The first half of this book discusses the century-long struggle by cities to gain autonomy and authority from state governments and create their own planning and service delivery capacities. The second part describes the first urban-based localization movements. Given the relevance of the book to current localist efforts, we’ve written a new foreword that traces the local energy initiatives after the 75 percent plunge in oil prices after 1982 and the coming to power of a new administration hostile to renewable energy.… Read More
"From the hills of Seattle to the flatlands of Davis, from the industrial city of Hartford to the universty town of Madison, cities are beginning to redefine their role in our society," begins this important essay. For Morris the new role should should include inducing the widest distribution of productive capacity. New technologies make possible a more self-conscious and organic city. Local self-reliance becomes a strategy that embraces economic, environmental, and political goals. Morris argues that we have had far too much government and far too little governance. Government is bureaucratic. Governance is democratic. Communities can design their future. The new city-state emerge. … Read More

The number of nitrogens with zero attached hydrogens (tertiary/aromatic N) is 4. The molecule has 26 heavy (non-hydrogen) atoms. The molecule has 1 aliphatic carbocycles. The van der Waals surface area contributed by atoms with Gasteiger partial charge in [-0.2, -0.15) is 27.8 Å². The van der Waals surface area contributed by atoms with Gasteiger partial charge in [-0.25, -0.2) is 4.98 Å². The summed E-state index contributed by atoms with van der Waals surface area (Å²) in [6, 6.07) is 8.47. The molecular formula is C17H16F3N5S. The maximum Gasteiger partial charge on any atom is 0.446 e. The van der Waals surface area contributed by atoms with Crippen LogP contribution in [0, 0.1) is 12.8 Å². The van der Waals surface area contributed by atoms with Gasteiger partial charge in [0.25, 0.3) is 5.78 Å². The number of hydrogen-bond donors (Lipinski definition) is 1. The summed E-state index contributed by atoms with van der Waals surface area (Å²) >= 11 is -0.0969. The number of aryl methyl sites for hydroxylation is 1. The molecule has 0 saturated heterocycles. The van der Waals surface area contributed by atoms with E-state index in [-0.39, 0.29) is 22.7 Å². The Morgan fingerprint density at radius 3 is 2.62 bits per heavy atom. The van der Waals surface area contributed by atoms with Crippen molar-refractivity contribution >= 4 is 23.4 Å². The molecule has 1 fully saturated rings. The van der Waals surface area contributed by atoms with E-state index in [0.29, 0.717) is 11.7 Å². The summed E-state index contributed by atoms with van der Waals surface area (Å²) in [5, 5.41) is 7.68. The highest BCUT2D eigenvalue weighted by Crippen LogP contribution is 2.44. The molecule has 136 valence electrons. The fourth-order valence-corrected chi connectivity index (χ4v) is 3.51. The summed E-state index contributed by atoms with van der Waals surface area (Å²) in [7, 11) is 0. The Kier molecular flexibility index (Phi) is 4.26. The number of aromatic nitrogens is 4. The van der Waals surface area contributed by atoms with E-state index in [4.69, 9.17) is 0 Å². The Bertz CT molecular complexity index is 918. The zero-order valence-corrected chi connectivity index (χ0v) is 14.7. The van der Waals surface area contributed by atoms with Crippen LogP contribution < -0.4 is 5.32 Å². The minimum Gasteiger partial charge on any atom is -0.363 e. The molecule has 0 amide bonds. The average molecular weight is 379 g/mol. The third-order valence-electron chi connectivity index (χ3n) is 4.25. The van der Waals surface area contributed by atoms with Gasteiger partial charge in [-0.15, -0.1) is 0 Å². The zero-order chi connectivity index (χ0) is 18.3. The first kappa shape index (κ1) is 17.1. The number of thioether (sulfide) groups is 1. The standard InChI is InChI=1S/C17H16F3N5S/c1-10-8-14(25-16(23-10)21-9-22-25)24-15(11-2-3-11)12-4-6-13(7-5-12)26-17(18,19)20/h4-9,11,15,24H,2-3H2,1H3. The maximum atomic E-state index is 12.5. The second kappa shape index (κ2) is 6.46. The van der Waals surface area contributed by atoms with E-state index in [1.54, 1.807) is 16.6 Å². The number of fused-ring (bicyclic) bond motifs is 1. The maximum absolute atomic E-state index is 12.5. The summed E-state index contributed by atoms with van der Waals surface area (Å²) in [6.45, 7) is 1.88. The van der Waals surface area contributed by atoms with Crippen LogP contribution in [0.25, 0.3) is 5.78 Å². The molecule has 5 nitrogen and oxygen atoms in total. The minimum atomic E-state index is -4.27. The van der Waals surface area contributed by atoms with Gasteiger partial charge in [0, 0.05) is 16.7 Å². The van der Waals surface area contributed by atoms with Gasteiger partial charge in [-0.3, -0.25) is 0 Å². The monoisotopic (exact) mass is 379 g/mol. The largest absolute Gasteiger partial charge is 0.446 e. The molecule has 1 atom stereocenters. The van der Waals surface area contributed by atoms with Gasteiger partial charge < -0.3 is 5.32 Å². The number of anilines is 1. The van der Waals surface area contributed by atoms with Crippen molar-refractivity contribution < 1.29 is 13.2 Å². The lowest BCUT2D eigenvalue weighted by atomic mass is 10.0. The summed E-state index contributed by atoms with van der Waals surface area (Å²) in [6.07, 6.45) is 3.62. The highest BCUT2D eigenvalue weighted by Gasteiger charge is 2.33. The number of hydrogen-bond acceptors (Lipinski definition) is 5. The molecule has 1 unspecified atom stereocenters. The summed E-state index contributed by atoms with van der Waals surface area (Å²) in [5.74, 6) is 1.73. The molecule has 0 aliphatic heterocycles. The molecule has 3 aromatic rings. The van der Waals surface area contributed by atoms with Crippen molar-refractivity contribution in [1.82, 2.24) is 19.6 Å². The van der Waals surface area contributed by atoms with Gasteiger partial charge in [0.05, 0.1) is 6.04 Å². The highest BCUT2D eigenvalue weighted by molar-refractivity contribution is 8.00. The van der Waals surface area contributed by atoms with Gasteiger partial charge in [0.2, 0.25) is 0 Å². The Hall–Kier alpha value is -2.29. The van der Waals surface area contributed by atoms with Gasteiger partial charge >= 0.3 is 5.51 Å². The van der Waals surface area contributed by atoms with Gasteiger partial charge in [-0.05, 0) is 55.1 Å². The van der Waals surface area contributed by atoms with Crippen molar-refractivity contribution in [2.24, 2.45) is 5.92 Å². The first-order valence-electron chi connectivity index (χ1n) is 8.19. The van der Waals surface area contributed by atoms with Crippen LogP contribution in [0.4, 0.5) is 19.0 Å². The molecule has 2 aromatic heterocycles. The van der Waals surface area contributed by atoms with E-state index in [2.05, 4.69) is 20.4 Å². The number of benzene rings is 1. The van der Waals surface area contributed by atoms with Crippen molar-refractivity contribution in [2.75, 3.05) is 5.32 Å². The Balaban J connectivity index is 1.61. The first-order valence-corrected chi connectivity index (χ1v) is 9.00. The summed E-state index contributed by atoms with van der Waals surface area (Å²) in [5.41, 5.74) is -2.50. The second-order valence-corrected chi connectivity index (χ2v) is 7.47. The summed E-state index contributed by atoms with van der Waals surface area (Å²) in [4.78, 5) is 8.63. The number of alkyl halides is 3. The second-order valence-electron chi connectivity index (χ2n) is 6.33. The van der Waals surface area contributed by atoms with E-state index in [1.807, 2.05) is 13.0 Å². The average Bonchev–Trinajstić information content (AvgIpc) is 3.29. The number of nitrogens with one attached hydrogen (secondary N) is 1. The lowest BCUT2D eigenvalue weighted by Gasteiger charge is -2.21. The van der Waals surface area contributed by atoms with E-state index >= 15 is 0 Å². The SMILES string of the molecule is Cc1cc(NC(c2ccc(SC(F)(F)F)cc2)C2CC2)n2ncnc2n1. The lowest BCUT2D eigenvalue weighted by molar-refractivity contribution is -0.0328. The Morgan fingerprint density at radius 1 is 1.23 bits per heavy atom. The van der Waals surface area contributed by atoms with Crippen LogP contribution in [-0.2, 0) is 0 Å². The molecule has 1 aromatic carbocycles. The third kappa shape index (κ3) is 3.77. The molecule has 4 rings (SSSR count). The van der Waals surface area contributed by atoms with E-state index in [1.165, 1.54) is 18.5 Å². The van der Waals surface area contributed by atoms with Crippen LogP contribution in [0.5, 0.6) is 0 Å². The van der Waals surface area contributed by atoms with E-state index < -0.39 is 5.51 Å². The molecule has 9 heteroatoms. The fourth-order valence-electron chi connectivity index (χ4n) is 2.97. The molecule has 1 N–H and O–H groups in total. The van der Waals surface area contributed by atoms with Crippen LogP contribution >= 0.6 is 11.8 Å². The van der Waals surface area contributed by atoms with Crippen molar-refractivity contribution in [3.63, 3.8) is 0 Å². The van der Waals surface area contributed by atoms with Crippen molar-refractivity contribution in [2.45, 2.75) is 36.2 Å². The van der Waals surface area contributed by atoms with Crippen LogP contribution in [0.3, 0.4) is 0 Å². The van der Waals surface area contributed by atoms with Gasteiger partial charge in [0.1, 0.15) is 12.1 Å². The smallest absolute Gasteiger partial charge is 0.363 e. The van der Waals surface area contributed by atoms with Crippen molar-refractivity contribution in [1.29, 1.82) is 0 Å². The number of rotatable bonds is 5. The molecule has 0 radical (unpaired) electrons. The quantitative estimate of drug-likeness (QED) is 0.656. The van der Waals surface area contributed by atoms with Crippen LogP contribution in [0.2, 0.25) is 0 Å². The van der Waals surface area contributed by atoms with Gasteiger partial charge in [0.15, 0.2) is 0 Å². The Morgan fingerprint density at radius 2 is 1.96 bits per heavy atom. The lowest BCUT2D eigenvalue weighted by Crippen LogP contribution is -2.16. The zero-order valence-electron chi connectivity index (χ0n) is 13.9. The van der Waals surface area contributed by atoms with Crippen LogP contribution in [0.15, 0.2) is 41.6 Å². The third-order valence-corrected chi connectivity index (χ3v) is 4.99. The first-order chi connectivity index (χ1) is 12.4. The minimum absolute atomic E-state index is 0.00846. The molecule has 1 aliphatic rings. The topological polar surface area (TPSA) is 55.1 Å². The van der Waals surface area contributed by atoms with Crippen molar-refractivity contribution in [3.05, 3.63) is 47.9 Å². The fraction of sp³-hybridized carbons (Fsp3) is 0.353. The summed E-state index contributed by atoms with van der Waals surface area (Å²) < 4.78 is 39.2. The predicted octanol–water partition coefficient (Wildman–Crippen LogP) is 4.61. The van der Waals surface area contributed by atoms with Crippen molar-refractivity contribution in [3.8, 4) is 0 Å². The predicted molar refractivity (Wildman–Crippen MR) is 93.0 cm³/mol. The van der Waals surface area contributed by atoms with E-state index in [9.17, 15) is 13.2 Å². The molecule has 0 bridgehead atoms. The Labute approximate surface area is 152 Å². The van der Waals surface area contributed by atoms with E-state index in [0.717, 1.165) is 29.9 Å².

The 1974 oil price shock led to a need for basic energy education. This energy primer explained the different forms of energy and explained how to convert different energy units (e.g. Btus, kWhs, gallons, therms). Tables provided the annual energy useage of various household electrical appliances and the efficiencies of various forms of transportation. The report ended with an energy quiz, with both questions and answers (a typical question, "How many miles per gallon does an average bicyclist get?"). This 1974 booklet is by David Morris and Gil Friend.